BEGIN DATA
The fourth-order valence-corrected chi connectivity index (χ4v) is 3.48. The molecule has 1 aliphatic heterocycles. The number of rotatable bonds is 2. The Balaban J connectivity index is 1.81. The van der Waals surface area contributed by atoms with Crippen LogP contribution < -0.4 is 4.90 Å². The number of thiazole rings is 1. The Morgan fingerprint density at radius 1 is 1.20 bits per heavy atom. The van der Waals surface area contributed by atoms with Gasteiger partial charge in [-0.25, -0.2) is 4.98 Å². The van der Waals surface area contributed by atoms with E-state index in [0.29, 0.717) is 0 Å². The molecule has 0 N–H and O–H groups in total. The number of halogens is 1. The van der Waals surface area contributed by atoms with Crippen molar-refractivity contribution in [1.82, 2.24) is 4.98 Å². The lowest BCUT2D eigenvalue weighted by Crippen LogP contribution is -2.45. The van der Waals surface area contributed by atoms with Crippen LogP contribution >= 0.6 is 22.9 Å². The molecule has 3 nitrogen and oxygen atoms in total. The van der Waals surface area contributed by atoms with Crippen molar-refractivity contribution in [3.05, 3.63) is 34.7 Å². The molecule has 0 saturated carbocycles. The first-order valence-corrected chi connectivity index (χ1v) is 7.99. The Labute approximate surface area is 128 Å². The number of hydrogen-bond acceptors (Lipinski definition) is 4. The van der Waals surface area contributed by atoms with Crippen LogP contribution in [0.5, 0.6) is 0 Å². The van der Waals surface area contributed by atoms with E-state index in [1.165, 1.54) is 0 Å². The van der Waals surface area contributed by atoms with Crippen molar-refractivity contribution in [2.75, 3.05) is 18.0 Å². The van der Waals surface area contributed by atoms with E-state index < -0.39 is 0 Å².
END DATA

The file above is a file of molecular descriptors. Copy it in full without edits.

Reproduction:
The fourth-order valence-corrected chi connectivity index (χ4v) is 3.48. The molecule has 1 aliphatic heterocycles. The number of rotatable bonds is 2. The Balaban J connectivity index is 1.81. The van der Waals surface area contributed by atoms with Crippen LogP contribution < -0.4 is 4.90 Å². The number of thiazole rings is 1. The Morgan fingerprint density at radius 1 is 1.20 bits per heavy atom. The van der Waals surface area contributed by atoms with Gasteiger partial charge in [-0.25, -0.2) is 4.98 Å². The van der Waals surface area contributed by atoms with E-state index in [0.29, 0.717) is 0 Å². The molecule has 0 N–H and O–H groups in total. The number of halogens is 1. The van der Waals surface area contributed by atoms with Crippen molar-refractivity contribution in [1.82, 2.24) is 4.98 Å². The lowest BCUT2D eigenvalue weighted by Crippen LogP contribution is -2.45. The van der Waals surface area contributed by atoms with Crippen LogP contribution >= 0.6 is 22.9 Å². The molecule has 3 nitrogen and oxygen atoms in total. The van der Waals surface area contributed by atoms with Crippen molar-refractivity contribution in [3.05, 3.63) is 34.7 Å². The molecule has 0 saturated carbocycles. The first-order valence-corrected chi connectivity index (χ1v) is 7.99. The Labute approximate surface area is 128 Å². The number of hydrogen-bond acceptors (Lipinski definition) is 4. The van der Waals surface area contributed by atoms with Crippen LogP contribution in [0.5, 0.6) is 0 Å². The van der Waals surface area contributed by atoms with E-state index in [1.165, 1.54) is 0 Å². The van der Waals surface area contributed by atoms with Crippen molar-refractivity contribution in [2.75, 3.05) is 18.0 Å². The van der Waals surface area contributed by atoms with E-state index < -0.39 is 0 Å².